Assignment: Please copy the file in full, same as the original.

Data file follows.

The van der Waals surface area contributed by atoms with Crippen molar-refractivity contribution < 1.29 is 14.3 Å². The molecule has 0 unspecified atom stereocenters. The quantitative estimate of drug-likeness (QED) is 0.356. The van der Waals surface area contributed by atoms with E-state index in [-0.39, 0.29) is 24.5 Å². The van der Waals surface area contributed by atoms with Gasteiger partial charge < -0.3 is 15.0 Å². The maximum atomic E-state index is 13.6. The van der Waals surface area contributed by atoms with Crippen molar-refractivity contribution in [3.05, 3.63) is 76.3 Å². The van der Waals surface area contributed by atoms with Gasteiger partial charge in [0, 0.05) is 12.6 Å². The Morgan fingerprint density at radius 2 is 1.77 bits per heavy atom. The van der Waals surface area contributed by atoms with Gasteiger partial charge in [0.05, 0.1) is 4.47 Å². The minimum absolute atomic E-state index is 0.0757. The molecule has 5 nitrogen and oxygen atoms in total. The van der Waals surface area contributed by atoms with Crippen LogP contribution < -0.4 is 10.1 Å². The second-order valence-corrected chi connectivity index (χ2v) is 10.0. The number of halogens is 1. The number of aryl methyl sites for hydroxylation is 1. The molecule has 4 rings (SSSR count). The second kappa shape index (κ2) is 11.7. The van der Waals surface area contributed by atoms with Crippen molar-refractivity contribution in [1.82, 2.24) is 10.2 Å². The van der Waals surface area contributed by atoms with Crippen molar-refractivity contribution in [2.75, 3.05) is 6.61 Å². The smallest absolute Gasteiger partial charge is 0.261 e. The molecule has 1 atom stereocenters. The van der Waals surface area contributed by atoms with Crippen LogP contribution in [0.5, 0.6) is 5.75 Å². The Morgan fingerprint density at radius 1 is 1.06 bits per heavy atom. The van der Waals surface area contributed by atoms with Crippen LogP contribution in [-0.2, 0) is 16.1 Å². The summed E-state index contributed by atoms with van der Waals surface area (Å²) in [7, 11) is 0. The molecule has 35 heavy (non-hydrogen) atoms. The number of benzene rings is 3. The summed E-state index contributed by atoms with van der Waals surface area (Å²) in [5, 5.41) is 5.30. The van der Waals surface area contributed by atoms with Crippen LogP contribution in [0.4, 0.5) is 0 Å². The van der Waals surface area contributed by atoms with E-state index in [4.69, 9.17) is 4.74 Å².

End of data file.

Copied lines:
The van der Waals surface area contributed by atoms with Crippen molar-refractivity contribution < 1.29 is 14.3 Å². The molecule has 0 unspecified atom stereocenters. The quantitative estimate of drug-likeness (QED) is 0.356. The van der Waals surface area contributed by atoms with E-state index in [-0.39, 0.29) is 24.5 Å². The van der Waals surface area contributed by atoms with Gasteiger partial charge < -0.3 is 15.0 Å². The maximum atomic E-state index is 13.6. The van der Waals surface area contributed by atoms with Crippen molar-refractivity contribution in [3.05, 3.63) is 76.3 Å². The van der Waals surface area contributed by atoms with Gasteiger partial charge in [0, 0.05) is 12.6 Å². The Morgan fingerprint density at radius 2 is 1.77 bits per heavy atom. The van der Waals surface area contributed by atoms with Gasteiger partial charge in [0.05, 0.1) is 4.47 Å². The minimum absolute atomic E-state index is 0.0757. The molecule has 5 nitrogen and oxygen atoms in total. The van der Waals surface area contributed by atoms with Crippen LogP contribution < -0.4 is 10.1 Å². The second-order valence-corrected chi connectivity index (χ2v) is 10.0. The number of halogens is 1. The number of aryl methyl sites for hydroxylation is 1. The molecule has 4 rings (SSSR count). The second kappa shape index (κ2) is 11.7. The van der Waals surface area contributed by atoms with Crippen molar-refractivity contribution in [1.82, 2.24) is 10.2 Å². The van der Waals surface area contributed by atoms with Crippen molar-refractivity contribution in [2.75, 3.05) is 6.61 Å². The smallest absolute Gasteiger partial charge is 0.261 e. The molecule has 1 atom stereocenters. The van der Waals surface area contributed by atoms with Crippen LogP contribution in [0.5, 0.6) is 5.75 Å². The Morgan fingerprint density at radius 1 is 1.06 bits per heavy atom. The van der Waals surface area contributed by atoms with Crippen LogP contribution in [-0.2, 0) is 16.1 Å². The summed E-state index contributed by atoms with van der Waals surface area (Å²) in [7, 11) is 0. The molecule has 35 heavy (non-hydrogen) atoms. The number of benzene rings is 3. The summed E-state index contributed by atoms with van der Waals surface area (Å²) in [5, 5.41) is 5.30. The van der Waals surface area contributed by atoms with Crippen LogP contribution in [0.4, 0.5) is 0 Å². The van der Waals surface area contributed by atoms with E-state index in [4.69, 9.17) is 4.74 Å².